Compensation costs for private industry workers: March 2011–March 2012
April 30, 2012
Compensation costs for private industry workers increased 2.1 percent from March 2011 to March 2012, essentially unchanged from the 2.0-percent increase from March 2010 to March 2011.
Private industry wages and salaries (which make up about 70 percent of compensation costs) increased 1.9 percent for the current 12-month period; the increase for the 12-month period ending March 2011 was 1.6 percent. The increase in the cost of benefits (which make up the remaining 30 percent of compensation costs) was 2.8 percent for the 12-month period ending March 2012; the increase from March 2010 to March 2011 was 3.0 percent.
Within the benefits category, employer costs for health benefits increased 3.0 percent for the 12-month period ending March 2012. From March 2010 to March 2011, the increase was 3.4 percent.
Among occupational groups, compensation cost increases for private industry workers for the 12-month period ending March 2012 ranged from 1.3 percent for service occupations to 2.6 percent for sales and office occupations.
Among industry supersectors, compensation cost increases for private industry workers for the current 12-month period ranged from 1.0 percent for leisure and hospitality to 3.2 percent for information.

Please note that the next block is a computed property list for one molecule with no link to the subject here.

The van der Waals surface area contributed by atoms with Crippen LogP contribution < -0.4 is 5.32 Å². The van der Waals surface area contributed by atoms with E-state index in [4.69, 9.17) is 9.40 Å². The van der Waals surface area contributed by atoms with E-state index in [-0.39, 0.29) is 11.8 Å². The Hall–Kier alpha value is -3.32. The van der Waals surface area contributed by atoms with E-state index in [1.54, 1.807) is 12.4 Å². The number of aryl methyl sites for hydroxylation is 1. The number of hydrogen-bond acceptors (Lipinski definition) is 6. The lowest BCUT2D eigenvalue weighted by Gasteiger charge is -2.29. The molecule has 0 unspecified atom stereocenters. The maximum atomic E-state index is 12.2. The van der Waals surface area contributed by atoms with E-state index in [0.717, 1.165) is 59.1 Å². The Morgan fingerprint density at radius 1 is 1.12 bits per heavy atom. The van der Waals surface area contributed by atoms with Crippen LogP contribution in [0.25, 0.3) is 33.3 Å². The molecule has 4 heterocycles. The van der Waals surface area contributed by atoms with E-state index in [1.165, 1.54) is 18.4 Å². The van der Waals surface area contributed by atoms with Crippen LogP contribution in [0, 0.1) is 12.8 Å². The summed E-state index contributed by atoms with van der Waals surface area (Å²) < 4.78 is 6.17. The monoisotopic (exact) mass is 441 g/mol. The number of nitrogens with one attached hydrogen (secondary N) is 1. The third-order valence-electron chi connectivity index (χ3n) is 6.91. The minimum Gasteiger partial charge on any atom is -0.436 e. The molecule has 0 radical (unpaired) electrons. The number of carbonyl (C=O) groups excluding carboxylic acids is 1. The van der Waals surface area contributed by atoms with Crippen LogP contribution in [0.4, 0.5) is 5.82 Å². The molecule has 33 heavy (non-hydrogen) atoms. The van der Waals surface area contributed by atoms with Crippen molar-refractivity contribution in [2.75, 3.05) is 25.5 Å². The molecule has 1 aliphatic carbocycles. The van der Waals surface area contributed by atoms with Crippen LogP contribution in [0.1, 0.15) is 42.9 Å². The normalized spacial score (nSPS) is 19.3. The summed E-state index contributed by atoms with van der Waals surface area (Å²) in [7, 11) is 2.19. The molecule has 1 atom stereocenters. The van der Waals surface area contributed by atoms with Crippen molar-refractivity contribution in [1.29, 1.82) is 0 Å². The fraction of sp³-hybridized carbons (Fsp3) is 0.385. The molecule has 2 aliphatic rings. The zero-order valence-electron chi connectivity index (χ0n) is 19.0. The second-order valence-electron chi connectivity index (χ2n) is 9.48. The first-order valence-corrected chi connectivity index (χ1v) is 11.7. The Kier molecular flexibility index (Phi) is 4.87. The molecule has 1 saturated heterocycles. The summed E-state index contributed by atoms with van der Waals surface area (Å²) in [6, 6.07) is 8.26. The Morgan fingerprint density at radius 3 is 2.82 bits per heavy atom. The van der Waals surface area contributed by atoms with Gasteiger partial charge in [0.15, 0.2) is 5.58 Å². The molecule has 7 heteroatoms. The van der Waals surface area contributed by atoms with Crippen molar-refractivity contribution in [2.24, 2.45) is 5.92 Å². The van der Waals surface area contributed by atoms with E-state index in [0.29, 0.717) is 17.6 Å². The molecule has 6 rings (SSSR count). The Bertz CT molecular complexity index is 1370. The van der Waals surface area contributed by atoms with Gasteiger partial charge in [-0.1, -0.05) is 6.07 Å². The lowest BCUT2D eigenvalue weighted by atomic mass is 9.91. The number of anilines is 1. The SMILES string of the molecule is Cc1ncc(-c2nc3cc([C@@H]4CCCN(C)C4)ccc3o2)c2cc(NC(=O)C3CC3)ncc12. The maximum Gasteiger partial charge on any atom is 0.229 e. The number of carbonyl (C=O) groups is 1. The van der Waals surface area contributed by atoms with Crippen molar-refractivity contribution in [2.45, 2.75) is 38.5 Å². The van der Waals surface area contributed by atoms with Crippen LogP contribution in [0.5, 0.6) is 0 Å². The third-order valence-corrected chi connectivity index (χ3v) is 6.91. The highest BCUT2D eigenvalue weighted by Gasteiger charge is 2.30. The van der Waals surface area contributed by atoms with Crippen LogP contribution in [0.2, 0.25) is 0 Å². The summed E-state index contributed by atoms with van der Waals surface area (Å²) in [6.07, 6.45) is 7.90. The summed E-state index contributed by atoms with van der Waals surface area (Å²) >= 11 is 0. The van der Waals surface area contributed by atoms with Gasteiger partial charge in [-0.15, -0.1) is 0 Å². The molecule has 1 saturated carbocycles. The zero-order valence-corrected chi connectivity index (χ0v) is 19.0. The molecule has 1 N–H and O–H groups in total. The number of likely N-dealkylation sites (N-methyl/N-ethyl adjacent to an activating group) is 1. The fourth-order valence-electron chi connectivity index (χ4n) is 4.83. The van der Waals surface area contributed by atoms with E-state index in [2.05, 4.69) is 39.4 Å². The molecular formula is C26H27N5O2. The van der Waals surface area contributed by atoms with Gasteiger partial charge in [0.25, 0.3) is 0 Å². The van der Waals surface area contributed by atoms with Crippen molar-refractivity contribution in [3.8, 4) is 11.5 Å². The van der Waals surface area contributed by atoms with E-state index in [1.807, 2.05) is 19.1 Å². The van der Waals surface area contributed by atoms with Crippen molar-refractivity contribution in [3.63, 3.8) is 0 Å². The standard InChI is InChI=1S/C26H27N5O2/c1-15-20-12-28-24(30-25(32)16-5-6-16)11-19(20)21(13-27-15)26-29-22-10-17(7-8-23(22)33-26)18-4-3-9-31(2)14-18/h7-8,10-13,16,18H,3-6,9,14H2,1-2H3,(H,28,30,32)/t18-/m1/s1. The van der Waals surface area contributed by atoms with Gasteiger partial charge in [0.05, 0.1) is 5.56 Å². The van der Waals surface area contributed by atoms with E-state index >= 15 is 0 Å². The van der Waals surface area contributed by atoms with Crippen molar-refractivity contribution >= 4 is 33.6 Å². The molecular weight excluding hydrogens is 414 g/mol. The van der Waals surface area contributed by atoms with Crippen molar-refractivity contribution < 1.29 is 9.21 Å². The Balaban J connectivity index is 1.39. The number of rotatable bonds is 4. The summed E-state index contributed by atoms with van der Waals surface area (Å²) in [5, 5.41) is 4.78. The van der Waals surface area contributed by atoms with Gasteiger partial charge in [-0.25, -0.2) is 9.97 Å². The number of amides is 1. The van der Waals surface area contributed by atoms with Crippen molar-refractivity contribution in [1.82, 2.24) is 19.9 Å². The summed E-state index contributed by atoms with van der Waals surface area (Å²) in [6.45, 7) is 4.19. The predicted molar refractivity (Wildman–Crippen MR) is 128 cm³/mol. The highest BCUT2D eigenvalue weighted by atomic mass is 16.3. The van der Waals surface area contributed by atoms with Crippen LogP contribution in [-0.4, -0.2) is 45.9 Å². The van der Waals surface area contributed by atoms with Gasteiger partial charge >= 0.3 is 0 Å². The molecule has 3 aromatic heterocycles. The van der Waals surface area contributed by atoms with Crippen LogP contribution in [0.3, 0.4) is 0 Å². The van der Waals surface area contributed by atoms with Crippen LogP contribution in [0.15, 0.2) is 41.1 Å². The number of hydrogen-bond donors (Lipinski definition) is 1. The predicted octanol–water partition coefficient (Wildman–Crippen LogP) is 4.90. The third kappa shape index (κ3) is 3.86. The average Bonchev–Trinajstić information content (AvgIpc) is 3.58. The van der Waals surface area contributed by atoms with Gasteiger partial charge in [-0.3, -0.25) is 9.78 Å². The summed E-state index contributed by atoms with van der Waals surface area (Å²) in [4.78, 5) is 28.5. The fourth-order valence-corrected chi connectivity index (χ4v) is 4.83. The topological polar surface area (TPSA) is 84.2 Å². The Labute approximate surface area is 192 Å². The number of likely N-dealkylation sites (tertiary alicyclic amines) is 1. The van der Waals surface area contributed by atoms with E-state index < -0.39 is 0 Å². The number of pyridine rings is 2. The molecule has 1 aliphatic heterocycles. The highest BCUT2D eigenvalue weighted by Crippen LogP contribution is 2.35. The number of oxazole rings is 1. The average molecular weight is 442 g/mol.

Bureau of Labor Statistics, U.S. Department of Labor, The Economics Daily, Compensation costs for private industry workers: March 2011–March 2012 on the Internet at http://www.bls.gov/opub/ted/2012/ted_20120430.htm (visited October 08, 2015).
Recent editions of Spotlight on Statistics
New estimates of personal taxes in Consumer Expenditure Survey
In 2013, the Consumer Expenditure Survey improved its personal tax data.
Trends in long-term unemployment
Long-term unemployment reached historically high levels following the recession of 2007–2009.
Housing: before, during, and after the Great Recession
looks at consumer expenditures on household items, employment in residential construction, prices for household items, and injuries in occupations involved in building and maintaining our homes.